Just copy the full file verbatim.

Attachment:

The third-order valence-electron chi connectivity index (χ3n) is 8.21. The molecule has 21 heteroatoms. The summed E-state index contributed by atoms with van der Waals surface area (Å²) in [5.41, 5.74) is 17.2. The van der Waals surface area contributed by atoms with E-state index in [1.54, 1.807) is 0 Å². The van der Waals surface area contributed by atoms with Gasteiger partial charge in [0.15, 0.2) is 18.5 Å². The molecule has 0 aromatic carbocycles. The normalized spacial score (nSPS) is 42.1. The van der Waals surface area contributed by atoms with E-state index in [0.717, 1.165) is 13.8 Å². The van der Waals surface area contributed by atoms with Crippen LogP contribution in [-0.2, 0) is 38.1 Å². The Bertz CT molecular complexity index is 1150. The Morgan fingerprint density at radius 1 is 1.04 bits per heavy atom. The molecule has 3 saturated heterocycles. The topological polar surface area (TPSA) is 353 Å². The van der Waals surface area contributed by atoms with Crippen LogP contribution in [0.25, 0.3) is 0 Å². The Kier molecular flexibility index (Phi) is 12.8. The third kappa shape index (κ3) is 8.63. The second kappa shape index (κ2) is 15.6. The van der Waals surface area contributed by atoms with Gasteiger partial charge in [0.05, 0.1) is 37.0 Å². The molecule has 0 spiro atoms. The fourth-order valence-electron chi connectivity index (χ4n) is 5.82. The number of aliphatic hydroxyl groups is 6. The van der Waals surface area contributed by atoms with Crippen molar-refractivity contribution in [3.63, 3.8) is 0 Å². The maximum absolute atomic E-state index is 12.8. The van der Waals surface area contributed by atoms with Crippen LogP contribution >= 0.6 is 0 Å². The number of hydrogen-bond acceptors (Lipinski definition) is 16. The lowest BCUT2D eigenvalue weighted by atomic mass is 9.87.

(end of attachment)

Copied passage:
The third-order valence-electron chi connectivity index (χ3n) is 8.21. The molecule has 21 heteroatoms. The summed E-state index contributed by atoms with van der Waals surface area (Å²) in [5.41, 5.74) is 17.2. The van der Waals surface area contributed by atoms with E-state index in [1.54, 1.807) is 0 Å². The van der Waals surface area contributed by atoms with Gasteiger partial charge in [0.15, 0.2) is 18.5 Å². The molecule has 0 aromatic carbocycles. The normalized spacial score (nSPS) is 42.1. The van der Waals surface area contributed by atoms with E-state index in [0.717, 1.165) is 13.8 Å². The van der Waals surface area contributed by atoms with Crippen LogP contribution in [-0.2, 0) is 38.1 Å². The Bertz CT molecular complexity index is 1150. The Morgan fingerprint density at radius 1 is 1.04 bits per heavy atom. The molecule has 3 saturated heterocycles. The topological polar surface area (TPSA) is 353 Å². The van der Waals surface area contributed by atoms with Crippen LogP contribution in [0.25, 0.3) is 0 Å². The Kier molecular flexibility index (Phi) is 12.8. The third kappa shape index (κ3) is 8.63. The second kappa shape index (κ2) is 15.6. The van der Waals surface area contributed by atoms with Gasteiger partial charge in [0.05, 0.1) is 37.0 Å². The molecule has 0 spiro atoms. The fourth-order valence-electron chi connectivity index (χ4n) is 5.82. The number of aliphatic hydroxyl groups is 6. The van der Waals surface area contributed by atoms with Crippen molar-refractivity contribution in [3.63, 3.8) is 0 Å². The maximum absolute atomic E-state index is 12.8. The van der Waals surface area contributed by atoms with Crippen LogP contribution >= 0.6 is 0 Å². The number of hydrogen-bond acceptors (Lipinski definition) is 16. The lowest BCUT2D eigenvalue weighted by atomic mass is 9.87.